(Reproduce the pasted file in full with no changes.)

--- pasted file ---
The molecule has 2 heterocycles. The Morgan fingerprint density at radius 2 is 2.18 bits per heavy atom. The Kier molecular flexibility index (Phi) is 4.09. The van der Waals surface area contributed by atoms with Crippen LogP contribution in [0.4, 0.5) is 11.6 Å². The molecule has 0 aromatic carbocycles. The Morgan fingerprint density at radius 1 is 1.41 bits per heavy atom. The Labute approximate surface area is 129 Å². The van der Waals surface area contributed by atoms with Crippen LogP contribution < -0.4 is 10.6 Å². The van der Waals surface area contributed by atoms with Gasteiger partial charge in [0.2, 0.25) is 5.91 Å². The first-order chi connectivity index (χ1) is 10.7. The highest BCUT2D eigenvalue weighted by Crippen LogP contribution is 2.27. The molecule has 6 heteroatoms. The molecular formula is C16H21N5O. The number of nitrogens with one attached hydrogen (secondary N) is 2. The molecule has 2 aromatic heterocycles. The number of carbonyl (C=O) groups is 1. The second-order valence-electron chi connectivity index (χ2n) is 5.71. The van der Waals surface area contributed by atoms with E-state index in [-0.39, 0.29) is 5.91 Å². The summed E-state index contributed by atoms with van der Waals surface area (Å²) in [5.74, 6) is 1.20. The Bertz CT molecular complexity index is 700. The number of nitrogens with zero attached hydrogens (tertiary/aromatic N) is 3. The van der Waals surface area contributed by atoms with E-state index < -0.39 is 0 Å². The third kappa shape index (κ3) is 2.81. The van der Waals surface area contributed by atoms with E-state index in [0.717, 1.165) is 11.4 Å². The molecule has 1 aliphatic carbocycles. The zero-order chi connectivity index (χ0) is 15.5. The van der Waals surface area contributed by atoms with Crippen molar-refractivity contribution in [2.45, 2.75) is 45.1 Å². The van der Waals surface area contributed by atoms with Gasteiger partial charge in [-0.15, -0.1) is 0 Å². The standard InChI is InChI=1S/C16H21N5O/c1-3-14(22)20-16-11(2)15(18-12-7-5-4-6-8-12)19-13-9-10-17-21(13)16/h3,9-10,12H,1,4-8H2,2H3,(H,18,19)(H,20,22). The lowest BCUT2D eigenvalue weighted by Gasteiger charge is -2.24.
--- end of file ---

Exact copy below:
The molecule has 2 heterocycles. The Morgan fingerprint density at radius 2 is 2.18 bits per heavy atom. The Kier molecular flexibility index (Phi) is 4.09. The van der Waals surface area contributed by atoms with Crippen LogP contribution in [0.4, 0.5) is 11.6 Å². The molecule has 0 aromatic carbocycles. The Morgan fingerprint density at radius 1 is 1.41 bits per heavy atom. The Labute approximate surface area is 129 Å². The van der Waals surface area contributed by atoms with Crippen LogP contribution < -0.4 is 10.6 Å². The van der Waals surface area contributed by atoms with Gasteiger partial charge in [0.2, 0.25) is 5.91 Å². The first-order chi connectivity index (χ1) is 10.7. The highest BCUT2D eigenvalue weighted by Crippen LogP contribution is 2.27. The molecule has 6 heteroatoms. The molecular formula is C16H21N5O. The number of nitrogens with one attached hydrogen (secondary N) is 2. The molecule has 2 aromatic heterocycles. The number of carbonyl (C=O) groups is 1. The second-order valence-electron chi connectivity index (χ2n) is 5.71. The van der Waals surface area contributed by atoms with E-state index in [-0.39, 0.29) is 5.91 Å². The summed E-state index contributed by atoms with van der Waals surface area (Å²) in [5.74, 6) is 1.20. The Bertz CT molecular complexity index is 700. The number of nitrogens with zero attached hydrogens (tertiary/aromatic N) is 3. The van der Waals surface area contributed by atoms with E-state index < -0.39 is 0 Å². The third kappa shape index (κ3) is 2.81. The van der Waals surface area contributed by atoms with E-state index in [0.717, 1.165) is 11.4 Å². The molecule has 1 aliphatic carbocycles. The zero-order chi connectivity index (χ0) is 15.5. The van der Waals surface area contributed by atoms with Crippen molar-refractivity contribution in [2.45, 2.75) is 45.1 Å². The van der Waals surface area contributed by atoms with Gasteiger partial charge in [-0.15, -0.1) is 0 Å². The standard InChI is InChI=1S/C16H21N5O/c1-3-14(22)20-16-11(2)15(18-12-7-5-4-6-8-12)19-13-9-10-17-21(13)16/h3,9-10,12H,1,4-8H2,2H3,(H,18,19)(H,20,22). The lowest BCUT2D eigenvalue weighted by Gasteiger charge is -2.24.